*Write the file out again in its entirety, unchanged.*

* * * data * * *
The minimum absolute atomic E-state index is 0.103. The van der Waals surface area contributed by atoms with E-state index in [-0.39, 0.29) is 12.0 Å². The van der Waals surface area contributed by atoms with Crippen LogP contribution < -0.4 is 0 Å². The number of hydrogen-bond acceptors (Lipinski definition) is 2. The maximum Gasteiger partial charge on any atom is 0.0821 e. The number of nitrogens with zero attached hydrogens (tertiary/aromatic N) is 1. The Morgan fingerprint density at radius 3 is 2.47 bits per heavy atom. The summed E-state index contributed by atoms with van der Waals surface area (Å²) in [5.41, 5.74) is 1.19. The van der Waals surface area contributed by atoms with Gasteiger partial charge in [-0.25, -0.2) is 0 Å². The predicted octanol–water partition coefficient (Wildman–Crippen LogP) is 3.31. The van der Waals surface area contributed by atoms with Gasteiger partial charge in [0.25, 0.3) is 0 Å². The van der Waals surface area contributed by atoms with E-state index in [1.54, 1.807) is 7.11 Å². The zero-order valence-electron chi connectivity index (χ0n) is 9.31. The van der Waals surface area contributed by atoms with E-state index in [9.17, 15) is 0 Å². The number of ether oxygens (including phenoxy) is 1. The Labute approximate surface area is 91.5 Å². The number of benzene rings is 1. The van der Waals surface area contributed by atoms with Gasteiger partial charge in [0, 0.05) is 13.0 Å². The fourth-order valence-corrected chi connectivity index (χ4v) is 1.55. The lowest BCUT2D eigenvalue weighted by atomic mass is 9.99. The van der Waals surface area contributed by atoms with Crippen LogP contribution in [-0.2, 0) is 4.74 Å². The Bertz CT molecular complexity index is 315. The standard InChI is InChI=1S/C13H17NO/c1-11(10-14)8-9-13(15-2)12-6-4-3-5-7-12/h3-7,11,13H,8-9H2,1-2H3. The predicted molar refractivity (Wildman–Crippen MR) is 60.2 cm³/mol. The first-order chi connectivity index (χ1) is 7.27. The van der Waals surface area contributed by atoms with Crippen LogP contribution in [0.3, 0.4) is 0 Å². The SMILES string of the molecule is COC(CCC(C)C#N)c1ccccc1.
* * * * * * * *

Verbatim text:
The minimum absolute atomic E-state index is 0.103. The van der Waals surface area contributed by atoms with E-state index in [-0.39, 0.29) is 12.0 Å². The van der Waals surface area contributed by atoms with Crippen LogP contribution < -0.4 is 0 Å². The number of hydrogen-bond acceptors (Lipinski definition) is 2. The maximum Gasteiger partial charge on any atom is 0.0821 e. The number of nitrogens with zero attached hydrogens (tertiary/aromatic N) is 1. The Morgan fingerprint density at radius 3 is 2.47 bits per heavy atom. The summed E-state index contributed by atoms with van der Waals surface area (Å²) in [5.41, 5.74) is 1.19. The van der Waals surface area contributed by atoms with Gasteiger partial charge in [-0.25, -0.2) is 0 Å². The predicted octanol–water partition coefficient (Wildman–Crippen LogP) is 3.31. The van der Waals surface area contributed by atoms with Gasteiger partial charge in [0.25, 0.3) is 0 Å². The van der Waals surface area contributed by atoms with E-state index in [1.54, 1.807) is 7.11 Å². The zero-order valence-electron chi connectivity index (χ0n) is 9.31. The van der Waals surface area contributed by atoms with E-state index in [9.17, 15) is 0 Å². The number of ether oxygens (including phenoxy) is 1. The Labute approximate surface area is 91.5 Å². The number of benzene rings is 1. The van der Waals surface area contributed by atoms with Gasteiger partial charge in [0, 0.05) is 13.0 Å². The fourth-order valence-corrected chi connectivity index (χ4v) is 1.55. The lowest BCUT2D eigenvalue weighted by atomic mass is 9.99. The van der Waals surface area contributed by atoms with Crippen LogP contribution in [-0.2, 0) is 4.74 Å². The Bertz CT molecular complexity index is 315. The standard InChI is InChI=1S/C13H17NO/c1-11(10-14)8-9-13(15-2)12-6-4-3-5-7-12/h3-7,11,13H,8-9H2,1-2H3. The predicted molar refractivity (Wildman–Crippen MR) is 60.2 cm³/mol. The first-order chi connectivity index (χ1) is 7.27. The van der Waals surface area contributed by atoms with Crippen LogP contribution in [0.3, 0.4) is 0 Å². The SMILES string of the molecule is COC(CCC(C)C#N)c1ccccc1.